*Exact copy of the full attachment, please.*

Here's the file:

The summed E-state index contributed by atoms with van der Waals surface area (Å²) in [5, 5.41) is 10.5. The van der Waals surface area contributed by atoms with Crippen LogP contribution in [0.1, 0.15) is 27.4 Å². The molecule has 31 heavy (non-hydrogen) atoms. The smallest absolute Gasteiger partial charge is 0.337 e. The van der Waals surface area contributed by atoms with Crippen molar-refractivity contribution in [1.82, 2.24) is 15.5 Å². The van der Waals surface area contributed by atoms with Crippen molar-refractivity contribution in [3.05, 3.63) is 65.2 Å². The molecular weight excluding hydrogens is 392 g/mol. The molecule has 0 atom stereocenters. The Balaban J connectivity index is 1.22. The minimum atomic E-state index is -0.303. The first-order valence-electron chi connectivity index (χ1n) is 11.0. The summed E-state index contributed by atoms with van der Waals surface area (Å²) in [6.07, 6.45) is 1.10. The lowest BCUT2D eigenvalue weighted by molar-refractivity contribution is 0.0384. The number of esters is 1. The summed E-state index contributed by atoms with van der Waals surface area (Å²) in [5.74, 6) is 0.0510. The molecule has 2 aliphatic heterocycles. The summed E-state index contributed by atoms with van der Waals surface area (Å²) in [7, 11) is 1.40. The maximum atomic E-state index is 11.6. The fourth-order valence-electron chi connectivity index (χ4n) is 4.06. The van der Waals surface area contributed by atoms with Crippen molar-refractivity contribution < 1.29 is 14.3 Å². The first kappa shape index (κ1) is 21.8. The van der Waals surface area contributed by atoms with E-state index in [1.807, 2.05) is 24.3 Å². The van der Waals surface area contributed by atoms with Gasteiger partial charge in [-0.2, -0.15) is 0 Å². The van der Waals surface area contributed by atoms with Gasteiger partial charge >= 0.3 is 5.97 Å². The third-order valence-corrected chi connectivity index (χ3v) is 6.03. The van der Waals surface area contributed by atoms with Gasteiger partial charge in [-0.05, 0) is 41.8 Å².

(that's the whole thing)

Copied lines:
The summed E-state index contributed by atoms with van der Waals surface area (Å²) in [5, 5.41) is 10.5. The van der Waals surface area contributed by atoms with Crippen LogP contribution in [0.1, 0.15) is 27.4 Å². The molecule has 31 heavy (non-hydrogen) atoms. The smallest absolute Gasteiger partial charge is 0.337 e. The van der Waals surface area contributed by atoms with Crippen molar-refractivity contribution in [1.82, 2.24) is 15.5 Å². The van der Waals surface area contributed by atoms with Crippen molar-refractivity contribution in [3.05, 3.63) is 65.2 Å². The molecular weight excluding hydrogens is 392 g/mol. The molecule has 0 atom stereocenters. The Balaban J connectivity index is 1.22. The minimum atomic E-state index is -0.303. The first-order valence-electron chi connectivity index (χ1n) is 11.0. The summed E-state index contributed by atoms with van der Waals surface area (Å²) in [6.07, 6.45) is 1.10. The lowest BCUT2D eigenvalue weighted by molar-refractivity contribution is 0.0384. The number of esters is 1. The summed E-state index contributed by atoms with van der Waals surface area (Å²) in [5.74, 6) is 0.0510. The molecule has 2 aliphatic heterocycles. The summed E-state index contributed by atoms with van der Waals surface area (Å²) in [7, 11) is 1.40. The maximum atomic E-state index is 11.6. The fourth-order valence-electron chi connectivity index (χ4n) is 4.06. The van der Waals surface area contributed by atoms with Crippen molar-refractivity contribution < 1.29 is 14.3 Å². The first kappa shape index (κ1) is 21.8. The van der Waals surface area contributed by atoms with E-state index in [1.807, 2.05) is 24.3 Å². The van der Waals surface area contributed by atoms with Gasteiger partial charge in [-0.2, -0.15) is 0 Å². The van der Waals surface area contributed by atoms with Gasteiger partial charge >= 0.3 is 5.97 Å². The third-order valence-corrected chi connectivity index (χ3v) is 6.03. The van der Waals surface area contributed by atoms with Gasteiger partial charge in [-0.05, 0) is 41.8 Å².